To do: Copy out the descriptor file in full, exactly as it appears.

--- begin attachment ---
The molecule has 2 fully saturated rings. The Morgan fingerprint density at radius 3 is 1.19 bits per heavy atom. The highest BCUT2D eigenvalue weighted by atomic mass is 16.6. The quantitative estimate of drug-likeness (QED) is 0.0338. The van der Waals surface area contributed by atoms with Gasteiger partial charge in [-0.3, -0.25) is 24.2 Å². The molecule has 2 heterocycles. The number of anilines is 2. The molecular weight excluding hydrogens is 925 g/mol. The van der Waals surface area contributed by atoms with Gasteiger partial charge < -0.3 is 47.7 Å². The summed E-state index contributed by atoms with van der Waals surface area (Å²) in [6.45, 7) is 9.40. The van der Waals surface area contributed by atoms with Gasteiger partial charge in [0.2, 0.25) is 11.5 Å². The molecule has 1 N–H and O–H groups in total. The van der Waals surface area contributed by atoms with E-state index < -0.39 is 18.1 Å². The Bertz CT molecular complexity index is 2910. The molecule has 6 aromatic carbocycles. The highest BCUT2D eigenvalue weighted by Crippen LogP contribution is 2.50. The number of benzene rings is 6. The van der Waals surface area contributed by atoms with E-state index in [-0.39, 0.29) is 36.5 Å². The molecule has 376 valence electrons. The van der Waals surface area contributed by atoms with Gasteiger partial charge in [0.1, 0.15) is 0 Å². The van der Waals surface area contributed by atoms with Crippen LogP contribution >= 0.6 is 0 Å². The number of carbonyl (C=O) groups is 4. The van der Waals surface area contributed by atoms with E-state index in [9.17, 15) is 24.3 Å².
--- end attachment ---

The molecule has 2 fully saturated rings. The Morgan fingerprint density at radius 3 is 1.19 bits per heavy atom. The highest BCUT2D eigenvalue weighted by atomic mass is 16.6. The quantitative estimate of drug-likeness (QED) is 0.0338. The van der Waals surface area contributed by atoms with Gasteiger partial charge in [-0.3, -0.25) is 24.2 Å². The molecule has 2 heterocycles. The number of anilines is 2. The molecular weight excluding hydrogens is 925 g/mol. The van der Waals surface area contributed by atoms with Gasteiger partial charge < -0.3 is 47.7 Å². The summed E-state index contributed by atoms with van der Waals surface area (Å²) in [6.45, 7) is 9.40. The van der Waals surface area contributed by atoms with Gasteiger partial charge in [0.2, 0.25) is 11.5 Å². The molecule has 1 N–H and O–H groups in total. The van der Waals surface area contributed by atoms with E-state index < -0.39 is 18.1 Å². The Bertz CT molecular complexity index is 2910. The molecule has 6 aromatic carbocycles. The highest BCUT2D eigenvalue weighted by Crippen LogP contribution is 2.50. The number of benzene rings is 6. The van der Waals surface area contributed by atoms with E-state index in [-0.39, 0.29) is 36.5 Å². The molecule has 376 valence electrons. The van der Waals surface area contributed by atoms with Gasteiger partial charge in [0.1, 0.15) is 0 Å². The van der Waals surface area contributed by atoms with Crippen LogP contribution >= 0.6 is 0 Å². The number of carbonyl (C=O) groups is 4. The van der Waals surface area contributed by atoms with E-state index in [9.17, 15) is 24.3 Å².